It was all sad and funny, yet pathetic. It was all those things at once.
Sitting in my underwear writing; typing away at the keyboard, watching the letters collect across the screen. I felt compelled to write as I dawdled away the day, frivolously squandering what little time I had left. But write I must. Other things impatiently clamored for my attention but I managed to suppress them. Action demanded I do something. Yet here I sat. As I wrote, a sense of doom pervading permeated my thoughts lurked in the back of my mind poised to leap at me like some dread beast. I felt as if my fate stalked me, coiling for the final pounce.
The clock in the den struck on the hour, striking me out of my stupor. Time was running out. It was all happening now. I knew it. But I had to finish this, before the deadline came. And so I wrote, feverishly. I wrestled with the words as I typed them, carefully choosing each of them, arranging them; crafting them to say what I desperately need them to say, before it was too late.
I looked up. The minute hand announced the next event with somber efficiency as the ticks of fleeting time counted down. Any moment now.
And then, as if on cue, the door to my room swung suddenly open. My wife barged in. She cast her eyes at me. In one glance, her expression went from hurt to scorn.
“Are you going to sit around the house all day in your underwear,” she scolded me! “What’s gotten into you?”
I sat sullen, silent. There was nothing I could say. How could I explain this to her?
She paused before storming off. I knew what would happen next. Like a script in my mind, I heard the angry clack of heels across a wooden floor followed by the slam of a door. The dog sprawled out on the floor as a silent spectator lazily picked his head up to look my way before giving a sigh and slumping back to the floor, limp. Moments later I heard the distinctive sound of a car engine turn over, of wheels crunching in the gravel, and the spin of tires accelerating on the asphalt road; and then…silence. A deafening silence.
I loved her. I desperately did so. It hurt to see her leave. Her absence stung at me like salt in a wound. I so wanted to run after her, to tell her how I felt. But we were about to go our separate ways from here. The time to say I love you, as too often is, that time was past.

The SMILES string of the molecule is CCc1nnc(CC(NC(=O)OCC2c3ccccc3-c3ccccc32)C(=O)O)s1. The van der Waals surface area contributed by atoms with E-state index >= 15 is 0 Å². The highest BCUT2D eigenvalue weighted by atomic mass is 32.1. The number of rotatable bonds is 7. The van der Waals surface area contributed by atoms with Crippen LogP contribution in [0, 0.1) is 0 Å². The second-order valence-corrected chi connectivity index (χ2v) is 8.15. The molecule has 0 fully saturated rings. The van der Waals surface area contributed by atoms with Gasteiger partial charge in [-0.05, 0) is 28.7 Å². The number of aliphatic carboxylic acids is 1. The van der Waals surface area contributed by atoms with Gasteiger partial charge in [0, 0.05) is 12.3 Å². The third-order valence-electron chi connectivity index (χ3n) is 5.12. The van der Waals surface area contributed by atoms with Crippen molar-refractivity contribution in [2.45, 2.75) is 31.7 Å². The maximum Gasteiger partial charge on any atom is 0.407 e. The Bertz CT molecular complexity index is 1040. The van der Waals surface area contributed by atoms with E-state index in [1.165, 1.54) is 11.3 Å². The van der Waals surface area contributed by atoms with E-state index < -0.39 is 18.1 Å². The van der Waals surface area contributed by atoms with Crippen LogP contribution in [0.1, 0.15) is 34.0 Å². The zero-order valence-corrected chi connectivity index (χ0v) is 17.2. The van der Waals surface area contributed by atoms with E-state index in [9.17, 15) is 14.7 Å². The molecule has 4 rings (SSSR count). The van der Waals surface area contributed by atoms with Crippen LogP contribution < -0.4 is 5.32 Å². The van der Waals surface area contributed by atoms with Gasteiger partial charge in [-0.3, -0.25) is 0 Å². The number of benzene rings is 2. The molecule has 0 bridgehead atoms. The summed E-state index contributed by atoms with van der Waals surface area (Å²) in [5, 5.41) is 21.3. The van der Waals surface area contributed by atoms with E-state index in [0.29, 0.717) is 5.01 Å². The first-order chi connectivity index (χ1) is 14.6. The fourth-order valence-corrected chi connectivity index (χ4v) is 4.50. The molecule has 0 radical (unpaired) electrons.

Desperate thoughts tugged at me as I resumed to write. I should do something, I thought. But what? What could I do to avert the impending visit? Could I run? Hide? Was there a place of refuge I could resort to? Nay. Was there some one I could call? Again, nay. No, the script was cast in stone. And yet the pathos somehow fed my desire to write, to record my fate as some detached but dreary undertaker going about his morbid task in the mortuary we call life.
I had sensed for days this sense of impending fate but felt unable to change the course of events. Postponing, deferring, prolonging the agony creeping over me, I braced for the next turn. I knew what would happen next.
And yet the pathos somehow fed my desire to write, to record my fate as some detached but dreary undertaker going about his morbid task in the mortuary we call life. I rehearsed in my mind the events as I supposed them to unfold, as if I were somehow performing my own autopsy. Grim duties of the writer, recording my life in the third person. It seemed I had chronicled my own demise, one sentence at a time.
And then the inevitable came. A knock at my door. I answered with reluctance. It was him. I knew he was coming, I was never sure when but now he stood at my door. I didn’t want to answer, I desperately wanted to deny he was there on my stoop but there are some appointments you cannot ignore. This was one of those.
This time I ceased to write. I trudged with trepidation toward the door. Into the maw I go.
The visitor called me by name. Are you he?
“You know who I am,” I stammered. A brief pause and then in quivering voice, “Have you come to do your business?”
A lump formed in my throat. And then silence prevailed. There was nothing more to say.
The eirie thing is two days ago, this turn of events was only a story I had written. A simple work of fiction written by my own hands that quickly became a snare of my own making. And now I found myself caught in the undertow of my own writing. I was becoming a victim of my own narrative. If only I had written this differently.
Perhaps you should also be careful how you write your own biography.